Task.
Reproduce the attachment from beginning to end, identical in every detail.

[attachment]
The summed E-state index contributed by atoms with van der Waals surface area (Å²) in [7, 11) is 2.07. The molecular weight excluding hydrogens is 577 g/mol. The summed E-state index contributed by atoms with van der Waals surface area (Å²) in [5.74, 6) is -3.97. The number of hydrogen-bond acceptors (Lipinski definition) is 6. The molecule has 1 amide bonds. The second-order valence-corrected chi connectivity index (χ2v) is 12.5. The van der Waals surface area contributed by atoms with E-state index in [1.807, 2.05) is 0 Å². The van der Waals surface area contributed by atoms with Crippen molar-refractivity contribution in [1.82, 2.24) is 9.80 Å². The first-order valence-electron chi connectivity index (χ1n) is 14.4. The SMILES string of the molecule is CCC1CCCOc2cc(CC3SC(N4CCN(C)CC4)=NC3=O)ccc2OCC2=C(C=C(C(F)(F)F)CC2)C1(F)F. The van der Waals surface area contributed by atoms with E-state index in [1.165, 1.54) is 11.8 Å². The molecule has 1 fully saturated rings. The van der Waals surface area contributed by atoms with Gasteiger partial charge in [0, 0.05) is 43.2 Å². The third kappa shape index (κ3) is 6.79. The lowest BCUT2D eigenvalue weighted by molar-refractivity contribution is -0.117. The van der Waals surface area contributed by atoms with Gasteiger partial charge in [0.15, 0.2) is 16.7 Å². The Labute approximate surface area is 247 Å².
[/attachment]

The summed E-state index contributed by atoms with van der Waals surface area (Å²) in [7, 11) is 2.07. The molecular weight excluding hydrogens is 577 g/mol. The summed E-state index contributed by atoms with van der Waals surface area (Å²) in [5.74, 6) is -3.97. The number of hydrogen-bond acceptors (Lipinski definition) is 6. The molecule has 1 amide bonds. The second-order valence-corrected chi connectivity index (χ2v) is 12.5. The van der Waals surface area contributed by atoms with E-state index in [1.807, 2.05) is 0 Å². The van der Waals surface area contributed by atoms with Crippen molar-refractivity contribution in [1.82, 2.24) is 9.80 Å². The first-order valence-electron chi connectivity index (χ1n) is 14.4. The SMILES string of the molecule is CCC1CCCOc2cc(CC3SC(N4CCN(C)CC4)=NC3=O)ccc2OCC2=C(C=C(C(F)(F)F)CC2)C1(F)F. The van der Waals surface area contributed by atoms with E-state index in [1.165, 1.54) is 11.8 Å². The molecule has 1 fully saturated rings. The van der Waals surface area contributed by atoms with Gasteiger partial charge in [0, 0.05) is 43.2 Å². The third kappa shape index (κ3) is 6.79. The lowest BCUT2D eigenvalue weighted by molar-refractivity contribution is -0.117. The van der Waals surface area contributed by atoms with Gasteiger partial charge in [0.15, 0.2) is 16.7 Å². The Labute approximate surface area is 247 Å².